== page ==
Discover the Alginator: a cyber-physical system that measures energy usage, calculates carbon emissions, and offsets them in an algae bioreactor. This solution addresses the carbon impact of digital fashion for Industry 5.0. By combining carbon capture technology, digital rendering, and augmented reality, we enable the visualization of digital fashion's carbon emissions while providing a climate-positive solution. The Alginator leverages the power of algae, the fastest carbon eater on the planet, to offset the environmental footprint of digital fashion and promote sustainability, creativity, and democratization within the industry.
A Biodesign-led inquest into the carbon impact and visualization of digital fashion (DF).
Industry 5.0 explores hyper customisation and collaboration between the human and the nonhuman, with both machines and living natural systems. Digital technology is core part of this, to enable manufacturing to be streamlined and increasingly resource-efficient. The textile and apparel field, one of the most polluting industries on the planet, can leverage this to become more informed and have greater control of its environmental impact through the blockchain.
Digital fashion is a part of this transition. It can enable ease of industry access, increased sustainability and greater creativity, creating garments which would be physically impossible in the real world.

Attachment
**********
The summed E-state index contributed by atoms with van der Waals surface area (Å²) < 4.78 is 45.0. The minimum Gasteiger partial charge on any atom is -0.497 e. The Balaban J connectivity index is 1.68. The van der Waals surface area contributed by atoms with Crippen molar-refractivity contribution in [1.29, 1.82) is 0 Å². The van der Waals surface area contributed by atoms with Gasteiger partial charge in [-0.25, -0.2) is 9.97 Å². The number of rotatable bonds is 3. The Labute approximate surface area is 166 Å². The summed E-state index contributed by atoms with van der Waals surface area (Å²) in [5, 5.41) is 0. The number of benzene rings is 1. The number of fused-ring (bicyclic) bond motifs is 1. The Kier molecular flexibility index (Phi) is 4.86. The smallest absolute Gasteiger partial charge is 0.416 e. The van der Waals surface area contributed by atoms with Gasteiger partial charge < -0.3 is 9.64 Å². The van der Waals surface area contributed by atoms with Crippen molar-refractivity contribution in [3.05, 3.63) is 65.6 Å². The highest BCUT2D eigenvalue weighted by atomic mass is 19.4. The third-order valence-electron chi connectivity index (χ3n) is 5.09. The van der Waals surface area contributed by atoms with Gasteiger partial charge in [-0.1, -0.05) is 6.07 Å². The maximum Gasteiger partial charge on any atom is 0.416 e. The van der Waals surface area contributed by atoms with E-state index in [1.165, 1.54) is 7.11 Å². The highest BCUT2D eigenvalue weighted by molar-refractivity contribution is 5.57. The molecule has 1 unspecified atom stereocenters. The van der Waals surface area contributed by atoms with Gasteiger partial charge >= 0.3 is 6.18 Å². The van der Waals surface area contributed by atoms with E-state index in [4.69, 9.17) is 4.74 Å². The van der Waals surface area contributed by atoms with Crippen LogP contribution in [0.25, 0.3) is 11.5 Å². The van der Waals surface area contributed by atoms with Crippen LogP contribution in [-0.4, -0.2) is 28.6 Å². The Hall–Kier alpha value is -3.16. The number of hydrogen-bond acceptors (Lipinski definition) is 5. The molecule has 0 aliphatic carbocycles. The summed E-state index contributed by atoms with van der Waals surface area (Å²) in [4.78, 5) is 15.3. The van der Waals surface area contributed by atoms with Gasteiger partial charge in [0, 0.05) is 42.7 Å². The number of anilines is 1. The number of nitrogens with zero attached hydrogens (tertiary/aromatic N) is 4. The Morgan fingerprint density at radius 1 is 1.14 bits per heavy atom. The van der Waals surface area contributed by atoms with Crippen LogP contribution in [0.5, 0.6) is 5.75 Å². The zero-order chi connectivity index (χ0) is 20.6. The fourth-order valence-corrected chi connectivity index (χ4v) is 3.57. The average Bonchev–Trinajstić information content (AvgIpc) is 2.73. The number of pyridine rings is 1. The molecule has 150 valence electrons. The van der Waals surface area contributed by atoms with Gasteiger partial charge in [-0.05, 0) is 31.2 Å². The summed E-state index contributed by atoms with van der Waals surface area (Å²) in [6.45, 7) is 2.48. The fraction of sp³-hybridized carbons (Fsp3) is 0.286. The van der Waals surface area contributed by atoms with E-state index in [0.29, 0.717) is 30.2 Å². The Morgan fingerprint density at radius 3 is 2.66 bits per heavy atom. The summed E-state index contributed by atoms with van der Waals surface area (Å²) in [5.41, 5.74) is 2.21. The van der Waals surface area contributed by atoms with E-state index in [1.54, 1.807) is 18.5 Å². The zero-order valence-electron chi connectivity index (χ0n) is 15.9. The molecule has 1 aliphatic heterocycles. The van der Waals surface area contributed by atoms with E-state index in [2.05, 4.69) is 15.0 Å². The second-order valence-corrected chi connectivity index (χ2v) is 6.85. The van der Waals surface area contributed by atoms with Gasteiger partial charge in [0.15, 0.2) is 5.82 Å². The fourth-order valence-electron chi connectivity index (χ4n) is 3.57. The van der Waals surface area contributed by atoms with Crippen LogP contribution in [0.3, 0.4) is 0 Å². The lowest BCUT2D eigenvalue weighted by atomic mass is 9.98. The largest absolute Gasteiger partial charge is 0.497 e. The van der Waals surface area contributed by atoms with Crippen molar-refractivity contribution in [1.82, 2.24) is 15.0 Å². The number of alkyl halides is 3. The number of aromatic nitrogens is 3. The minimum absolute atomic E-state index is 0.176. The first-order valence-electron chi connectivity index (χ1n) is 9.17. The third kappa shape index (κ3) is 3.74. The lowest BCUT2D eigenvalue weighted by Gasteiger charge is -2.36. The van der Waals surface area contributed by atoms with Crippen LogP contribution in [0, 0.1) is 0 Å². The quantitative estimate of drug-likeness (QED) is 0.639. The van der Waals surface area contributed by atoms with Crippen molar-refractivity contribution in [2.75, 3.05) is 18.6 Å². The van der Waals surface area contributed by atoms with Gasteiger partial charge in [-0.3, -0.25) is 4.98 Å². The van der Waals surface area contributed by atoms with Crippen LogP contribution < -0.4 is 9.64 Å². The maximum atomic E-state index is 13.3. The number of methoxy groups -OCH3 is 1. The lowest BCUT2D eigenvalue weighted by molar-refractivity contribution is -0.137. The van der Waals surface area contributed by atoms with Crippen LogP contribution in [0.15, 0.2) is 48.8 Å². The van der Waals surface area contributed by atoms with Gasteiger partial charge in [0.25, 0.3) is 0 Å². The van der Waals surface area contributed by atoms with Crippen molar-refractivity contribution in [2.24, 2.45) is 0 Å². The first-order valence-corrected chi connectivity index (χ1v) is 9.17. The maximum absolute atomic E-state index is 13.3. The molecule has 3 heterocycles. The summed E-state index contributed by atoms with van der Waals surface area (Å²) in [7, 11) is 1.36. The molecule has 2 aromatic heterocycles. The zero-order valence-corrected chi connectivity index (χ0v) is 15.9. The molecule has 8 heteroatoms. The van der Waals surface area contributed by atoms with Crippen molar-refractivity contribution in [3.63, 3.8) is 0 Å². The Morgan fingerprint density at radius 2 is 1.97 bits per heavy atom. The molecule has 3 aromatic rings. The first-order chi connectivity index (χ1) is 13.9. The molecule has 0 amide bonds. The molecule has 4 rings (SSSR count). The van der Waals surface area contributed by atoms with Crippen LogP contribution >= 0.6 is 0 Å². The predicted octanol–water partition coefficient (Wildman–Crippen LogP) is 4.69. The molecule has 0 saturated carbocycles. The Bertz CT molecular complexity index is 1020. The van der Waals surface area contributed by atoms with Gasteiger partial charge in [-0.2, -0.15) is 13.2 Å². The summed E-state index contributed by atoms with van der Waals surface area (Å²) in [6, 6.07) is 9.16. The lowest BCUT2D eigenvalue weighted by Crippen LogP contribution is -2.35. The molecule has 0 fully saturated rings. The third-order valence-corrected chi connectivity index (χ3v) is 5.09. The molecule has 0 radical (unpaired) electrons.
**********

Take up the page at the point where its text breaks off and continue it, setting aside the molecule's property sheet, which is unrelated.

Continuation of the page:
However, the invisible carbon impact of this technology must be considered.
This is where the Alginator comes in. The Alginator is a cyber-physical system, that measures energy usage on a computer, calculates estimated carbon emissions and offsets an equalized amount of carbon in an algae bioreactor. This enables real-time offsetting for carbon-neutral digital fashion.
The cohesion between carbon capture technology, digital rendering and AR has enabled the visualisation of digital fashion carbon emissions with a climate-positive solution for Industry 5.0.
Chlorella is an algae micro-organism renowned for its diverse applications, from being a high protein source to a quick carbon sequester having a large oil content (Gissibl et al., 2019, Ma’mun, et al., 2022, Liang et al., 2013). Chlorella has a very fastest growth rate (Choi et al., 2019) increasing its attraction as a resource for future research, especially around mitigating air pollution and CO2 removal as these are core causes and solutions for climate change. This is well documented (Chiu et al., 2008), but specifically, its application for “Carbon Emission and Carbon Footprint” management (Maghzian, et al., 2022) using open or closed bioreactors is a growing area.
Chlorella vulgaris is a very stable organism to work with, (it doesn’t die too quickly) and this increases it’s viability when introduced into a domestic environment with multiple impacting variables, leading to a continuous, although often slow, increase in biomass if the nutrient mix is regularly topped up (Safi et al., 2014).
3 growth tests were run under atmospheric conditions were run to see how the organism coped, using optical density to measure the volume of cells in the culture. These were run under relaxed conditions as the Alginator would be placed within a domestic home or office setting, with changing light sources, atmospheric carbon volumes and human disturbance.
Making our carbon impacts visual was an important part of showcasing the digital collections data. I chose to experiment with doing this through AR filters, to create a visual meaning to the numerical volumes. These filters can be accessed through the game below. Choose one Clo3d time frame and one Blender time frame to see the digital garment and how much carbon it created via Instagram!